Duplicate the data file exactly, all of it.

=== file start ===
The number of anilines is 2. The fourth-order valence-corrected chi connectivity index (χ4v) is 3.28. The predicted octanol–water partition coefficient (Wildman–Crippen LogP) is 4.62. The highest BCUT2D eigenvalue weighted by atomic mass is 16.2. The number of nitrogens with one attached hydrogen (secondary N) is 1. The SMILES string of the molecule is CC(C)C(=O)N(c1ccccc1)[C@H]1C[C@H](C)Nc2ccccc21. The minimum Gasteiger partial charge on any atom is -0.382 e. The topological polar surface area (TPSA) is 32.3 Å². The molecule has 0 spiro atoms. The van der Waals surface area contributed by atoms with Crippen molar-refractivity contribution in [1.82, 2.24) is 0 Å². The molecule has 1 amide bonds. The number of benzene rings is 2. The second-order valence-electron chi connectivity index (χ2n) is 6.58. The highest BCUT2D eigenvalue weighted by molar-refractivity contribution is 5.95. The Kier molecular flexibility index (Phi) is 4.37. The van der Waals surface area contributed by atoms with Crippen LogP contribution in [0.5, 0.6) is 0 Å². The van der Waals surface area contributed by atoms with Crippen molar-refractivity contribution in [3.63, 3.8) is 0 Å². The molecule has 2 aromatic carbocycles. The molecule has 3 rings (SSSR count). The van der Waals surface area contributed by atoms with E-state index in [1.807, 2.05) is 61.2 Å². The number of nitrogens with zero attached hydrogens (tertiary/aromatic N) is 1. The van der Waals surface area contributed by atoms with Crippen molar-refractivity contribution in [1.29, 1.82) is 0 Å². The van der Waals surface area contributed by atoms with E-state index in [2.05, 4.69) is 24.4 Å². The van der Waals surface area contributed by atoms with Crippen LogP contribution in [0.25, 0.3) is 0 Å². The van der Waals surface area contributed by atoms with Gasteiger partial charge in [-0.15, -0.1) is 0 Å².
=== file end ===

The number of anilines is 2. The fourth-order valence-corrected chi connectivity index (χ4v) is 3.28. The predicted octanol–water partition coefficient (Wildman–Crippen LogP) is 4.62. The highest BCUT2D eigenvalue weighted by atomic mass is 16.2. The number of nitrogens with one attached hydrogen (secondary N) is 1. The SMILES string of the molecule is CC(C)C(=O)N(c1ccccc1)[C@H]1C[C@H](C)Nc2ccccc21. The minimum Gasteiger partial charge on any atom is -0.382 e. The topological polar surface area (TPSA) is 32.3 Å². The molecule has 0 spiro atoms. The van der Waals surface area contributed by atoms with Crippen molar-refractivity contribution in [1.82, 2.24) is 0 Å². The molecule has 1 amide bonds. The number of benzene rings is 2. The second-order valence-electron chi connectivity index (χ2n) is 6.58. The highest BCUT2D eigenvalue weighted by molar-refractivity contribution is 5.95. The Kier molecular flexibility index (Phi) is 4.37. The van der Waals surface area contributed by atoms with Crippen LogP contribution in [0.5, 0.6) is 0 Å². The van der Waals surface area contributed by atoms with Crippen molar-refractivity contribution in [3.63, 3.8) is 0 Å². The molecule has 2 aromatic carbocycles. The molecule has 3 rings (SSSR count). The van der Waals surface area contributed by atoms with E-state index in [1.807, 2.05) is 61.2 Å². The number of nitrogens with zero attached hydrogens (tertiary/aromatic N) is 1. The van der Waals surface area contributed by atoms with Crippen molar-refractivity contribution in [1.29, 1.82) is 0 Å². The van der Waals surface area contributed by atoms with E-state index in [2.05, 4.69) is 24.4 Å². The van der Waals surface area contributed by atoms with Crippen LogP contribution in [0.25, 0.3) is 0 Å². The van der Waals surface area contributed by atoms with Gasteiger partial charge in [-0.15, -0.1) is 0 Å².